5 Plans for a Most Perfect Napa Weekend, Because Harvest Season
Blue skies, barrels o’ wine and … ATVs?
It’s harvest season. There’s no better time to come to Napa — especially if you like parties, special events, barbecues, ATV tours of wineries, and plush hotels with vineyard views. (And fire pits. And volcanic-ash mud baths.)
The season lasts the next six weeks, with myriad grape stomps, terrace tours and winemaking workshops. Below, you’ll find the best events — and because nothing says “ripeness of the season” like finishing the day in a private cottage with a fireplace, we’ve paired each event with a five-star hotel experience. Life should always be so easy.
Option #1: ATVs + private tours in Rutherford
Climb aboard the six-person Kawasaki Mule, and you’ll tour The Terraces, a family-owned vineyard on the eastern slope of the Vaca Mountains. Of the 100+ acres, only a quarter are devoted to vines; the rest are occupied by photogenic fruit orchards, apiaries and gardens. The tour concludes with two tastings: first balsamic vinegars, then wine. Stay at the nearby Harvest Inn, where the Vineyard Views rooms look out on the surrounding vineyards (there’s a fireplace, too). If you’re not feeling the ATV tour, the Harvest Inn can arrange a private six-hour tour of nearby wineries, including chauffeured car service and a concierge-designed itinerary.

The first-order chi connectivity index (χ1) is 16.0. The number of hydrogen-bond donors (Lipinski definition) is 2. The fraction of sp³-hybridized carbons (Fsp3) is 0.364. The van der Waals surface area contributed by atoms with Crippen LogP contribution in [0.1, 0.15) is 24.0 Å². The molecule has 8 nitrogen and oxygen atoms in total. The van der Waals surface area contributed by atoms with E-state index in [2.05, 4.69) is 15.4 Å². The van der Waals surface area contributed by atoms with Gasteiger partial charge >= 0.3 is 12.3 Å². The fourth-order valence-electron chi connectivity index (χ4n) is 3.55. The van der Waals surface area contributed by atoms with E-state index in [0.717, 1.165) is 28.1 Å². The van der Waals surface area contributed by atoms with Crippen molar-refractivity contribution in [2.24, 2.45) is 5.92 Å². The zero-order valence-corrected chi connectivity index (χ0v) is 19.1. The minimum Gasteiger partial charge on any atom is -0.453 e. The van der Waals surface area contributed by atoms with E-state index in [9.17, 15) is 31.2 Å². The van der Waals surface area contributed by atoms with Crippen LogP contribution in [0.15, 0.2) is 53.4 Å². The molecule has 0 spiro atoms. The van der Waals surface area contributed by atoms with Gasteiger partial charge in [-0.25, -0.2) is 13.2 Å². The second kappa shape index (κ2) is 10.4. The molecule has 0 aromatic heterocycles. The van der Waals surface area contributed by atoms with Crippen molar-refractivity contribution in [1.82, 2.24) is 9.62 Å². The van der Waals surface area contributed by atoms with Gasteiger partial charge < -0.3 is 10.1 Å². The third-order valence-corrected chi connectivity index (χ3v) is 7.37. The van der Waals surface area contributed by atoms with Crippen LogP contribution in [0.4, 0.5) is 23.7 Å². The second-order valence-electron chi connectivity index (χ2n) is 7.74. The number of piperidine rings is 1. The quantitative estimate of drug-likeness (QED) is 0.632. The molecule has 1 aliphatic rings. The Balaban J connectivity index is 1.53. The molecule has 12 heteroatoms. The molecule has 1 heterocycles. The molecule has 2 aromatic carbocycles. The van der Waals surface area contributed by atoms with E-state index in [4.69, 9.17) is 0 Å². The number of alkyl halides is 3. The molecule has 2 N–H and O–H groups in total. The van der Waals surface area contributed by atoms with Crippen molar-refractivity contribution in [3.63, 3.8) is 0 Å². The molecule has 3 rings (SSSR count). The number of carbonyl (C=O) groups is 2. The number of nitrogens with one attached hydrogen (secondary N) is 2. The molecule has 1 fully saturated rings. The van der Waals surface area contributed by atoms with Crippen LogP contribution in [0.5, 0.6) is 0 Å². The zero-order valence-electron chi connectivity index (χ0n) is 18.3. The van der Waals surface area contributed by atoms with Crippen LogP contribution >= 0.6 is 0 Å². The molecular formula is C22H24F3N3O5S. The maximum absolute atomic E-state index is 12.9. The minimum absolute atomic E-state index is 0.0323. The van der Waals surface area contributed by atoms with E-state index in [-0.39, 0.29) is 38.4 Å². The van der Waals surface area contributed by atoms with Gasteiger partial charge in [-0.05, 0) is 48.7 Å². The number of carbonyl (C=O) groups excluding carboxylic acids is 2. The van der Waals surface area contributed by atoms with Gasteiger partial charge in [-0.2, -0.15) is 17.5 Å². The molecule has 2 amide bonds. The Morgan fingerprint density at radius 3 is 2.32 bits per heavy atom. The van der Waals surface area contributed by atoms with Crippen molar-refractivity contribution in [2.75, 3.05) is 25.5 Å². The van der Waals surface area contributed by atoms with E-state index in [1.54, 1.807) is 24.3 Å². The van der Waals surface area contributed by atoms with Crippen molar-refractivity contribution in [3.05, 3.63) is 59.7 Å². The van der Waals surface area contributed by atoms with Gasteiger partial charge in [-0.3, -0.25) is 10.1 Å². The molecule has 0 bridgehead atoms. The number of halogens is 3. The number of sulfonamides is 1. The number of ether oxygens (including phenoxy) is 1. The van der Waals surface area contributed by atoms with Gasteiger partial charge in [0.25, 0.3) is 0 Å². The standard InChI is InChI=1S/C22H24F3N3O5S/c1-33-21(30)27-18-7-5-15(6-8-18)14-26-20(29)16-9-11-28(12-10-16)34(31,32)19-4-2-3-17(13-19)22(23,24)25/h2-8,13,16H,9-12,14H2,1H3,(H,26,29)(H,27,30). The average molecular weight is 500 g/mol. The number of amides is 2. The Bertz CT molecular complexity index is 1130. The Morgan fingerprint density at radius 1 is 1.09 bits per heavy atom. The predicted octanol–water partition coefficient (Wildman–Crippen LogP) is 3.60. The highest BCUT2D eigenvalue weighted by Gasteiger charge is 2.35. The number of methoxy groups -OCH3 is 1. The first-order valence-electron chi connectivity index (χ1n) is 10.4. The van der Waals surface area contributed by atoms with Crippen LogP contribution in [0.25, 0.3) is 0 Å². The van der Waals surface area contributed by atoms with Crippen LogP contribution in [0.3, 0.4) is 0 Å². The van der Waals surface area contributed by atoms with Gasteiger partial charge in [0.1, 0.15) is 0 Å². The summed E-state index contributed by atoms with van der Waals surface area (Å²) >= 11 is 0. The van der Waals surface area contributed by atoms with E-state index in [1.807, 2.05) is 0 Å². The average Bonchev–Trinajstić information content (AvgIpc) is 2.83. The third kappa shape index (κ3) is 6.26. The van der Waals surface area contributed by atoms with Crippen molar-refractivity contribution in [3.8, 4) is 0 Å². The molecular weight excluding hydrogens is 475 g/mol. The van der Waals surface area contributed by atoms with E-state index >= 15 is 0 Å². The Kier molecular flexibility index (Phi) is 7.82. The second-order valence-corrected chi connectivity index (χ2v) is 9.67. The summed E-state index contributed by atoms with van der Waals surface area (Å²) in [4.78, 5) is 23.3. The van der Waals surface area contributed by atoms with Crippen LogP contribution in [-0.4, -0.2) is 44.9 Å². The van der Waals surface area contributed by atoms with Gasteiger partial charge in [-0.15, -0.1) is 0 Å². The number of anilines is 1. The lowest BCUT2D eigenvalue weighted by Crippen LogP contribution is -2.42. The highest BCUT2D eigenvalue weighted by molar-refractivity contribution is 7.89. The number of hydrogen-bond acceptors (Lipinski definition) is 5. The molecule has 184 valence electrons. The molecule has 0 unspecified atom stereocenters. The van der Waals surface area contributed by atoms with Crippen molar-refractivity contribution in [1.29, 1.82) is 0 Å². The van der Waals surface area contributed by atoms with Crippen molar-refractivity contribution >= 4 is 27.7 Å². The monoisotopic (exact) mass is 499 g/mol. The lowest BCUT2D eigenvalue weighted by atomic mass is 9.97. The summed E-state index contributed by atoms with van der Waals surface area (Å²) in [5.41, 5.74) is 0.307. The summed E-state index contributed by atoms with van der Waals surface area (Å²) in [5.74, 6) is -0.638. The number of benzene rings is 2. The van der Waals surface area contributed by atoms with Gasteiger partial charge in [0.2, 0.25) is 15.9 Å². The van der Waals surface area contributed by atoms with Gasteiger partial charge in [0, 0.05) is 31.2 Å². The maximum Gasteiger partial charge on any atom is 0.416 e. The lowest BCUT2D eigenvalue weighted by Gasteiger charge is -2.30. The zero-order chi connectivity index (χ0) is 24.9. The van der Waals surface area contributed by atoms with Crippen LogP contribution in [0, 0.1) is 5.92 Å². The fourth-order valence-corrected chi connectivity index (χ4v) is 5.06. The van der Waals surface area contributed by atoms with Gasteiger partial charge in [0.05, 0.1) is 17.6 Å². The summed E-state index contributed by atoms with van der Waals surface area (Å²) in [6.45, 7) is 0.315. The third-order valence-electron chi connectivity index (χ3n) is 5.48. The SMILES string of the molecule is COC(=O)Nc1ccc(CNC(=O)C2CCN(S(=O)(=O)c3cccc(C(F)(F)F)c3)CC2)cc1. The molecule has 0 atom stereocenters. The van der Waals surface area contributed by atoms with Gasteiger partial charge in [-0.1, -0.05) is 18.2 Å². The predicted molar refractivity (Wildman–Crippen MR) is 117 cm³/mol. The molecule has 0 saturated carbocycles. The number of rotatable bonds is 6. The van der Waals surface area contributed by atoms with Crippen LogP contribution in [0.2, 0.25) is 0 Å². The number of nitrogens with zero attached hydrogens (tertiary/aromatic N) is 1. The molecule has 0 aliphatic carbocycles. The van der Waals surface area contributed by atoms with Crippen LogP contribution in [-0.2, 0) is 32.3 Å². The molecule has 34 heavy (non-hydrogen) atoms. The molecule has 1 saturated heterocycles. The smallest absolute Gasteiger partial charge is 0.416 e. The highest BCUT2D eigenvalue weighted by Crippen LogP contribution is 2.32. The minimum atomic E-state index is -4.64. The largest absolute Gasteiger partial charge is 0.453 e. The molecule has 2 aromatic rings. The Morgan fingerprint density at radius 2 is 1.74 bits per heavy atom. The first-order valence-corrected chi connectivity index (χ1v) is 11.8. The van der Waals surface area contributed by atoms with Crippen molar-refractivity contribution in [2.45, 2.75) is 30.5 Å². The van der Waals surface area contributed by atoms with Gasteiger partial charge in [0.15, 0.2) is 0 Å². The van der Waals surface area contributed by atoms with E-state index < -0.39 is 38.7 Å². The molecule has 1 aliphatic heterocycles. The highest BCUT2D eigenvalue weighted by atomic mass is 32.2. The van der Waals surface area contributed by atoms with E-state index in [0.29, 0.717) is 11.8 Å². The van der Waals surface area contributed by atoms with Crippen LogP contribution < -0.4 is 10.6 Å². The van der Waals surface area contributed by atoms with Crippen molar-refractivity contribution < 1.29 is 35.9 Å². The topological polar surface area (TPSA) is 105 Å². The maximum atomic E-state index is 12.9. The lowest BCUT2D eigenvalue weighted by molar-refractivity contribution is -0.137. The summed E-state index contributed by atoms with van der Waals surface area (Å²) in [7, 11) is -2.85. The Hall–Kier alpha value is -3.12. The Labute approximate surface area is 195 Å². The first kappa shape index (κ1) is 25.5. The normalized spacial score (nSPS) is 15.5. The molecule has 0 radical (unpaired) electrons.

Option #2: Fancy outdoor eating + winemaking workshops
Hotel Healdsburg offers some of the swankiest rooms in Wine Country, and during the harvest season, the amenities are even better than usual. Come up mid-week for fancy al fresco dining — as they call it, “Summer Harvest Picnics” — and bring your own bottle of wine if you like. Through October 27, the hotel hosts two weekend winemaking workshops: “aroma sessions” on Friday evenings and “blending workshops” on Sundays, both with local sommelier Sandi Lucchesi.
Option #3: Launch your winemaking career
If your post-acquisition plan involves moving to Napa and bottling your own vintage, you can skip to the good stuff right now at Raymond Vineyards’ “blend-off event” on October 5. First you’ll get a primer on winemaking basics, and then you’ll mix up your own blend, which will be judged by winemaker Stephanie Putnam. The winner takes home six bottles of the vineyard’s District Cabernet Sauvignons, and ideally, a new career. Stay at the Olea in Glen Ellen, which can further supplement your harvest experience with a Land Rover tour of Sonoma Valley wineries.
Option #4: Barbecue + hot springs + volcanoes (at least the mud)
If you believe, correctly, that wine is best enjoyed at a barbecue, Rutherford Ranch Winery is hosting exactly that on September 28 to celebrate the season. Live music, too, if that’s your thing. Afterward, tuck into a bath of volcanic mud at the Indian Springs in Calistoga, our favorite Wine Country hotel. Don’t forget that beyond the gorgeous, made-for-Instagram, hot springs-heated pool is another, smaller one, just for adults.
Option #5: Pinot + private cottage + fire pit
While grapes for sparkling wine are picked as early as August, harvest season lasts all the way through early November. Etude Wines will both celebrate the harvest and the release of its 2017 Pinot Noir on November 9 — with winemaker Jon Priest signing magnum bottles. You’ll definitely want to stay at the Carneros Resort and Spa — maybe in a cottage, with a private porch, firepit and backyard garden.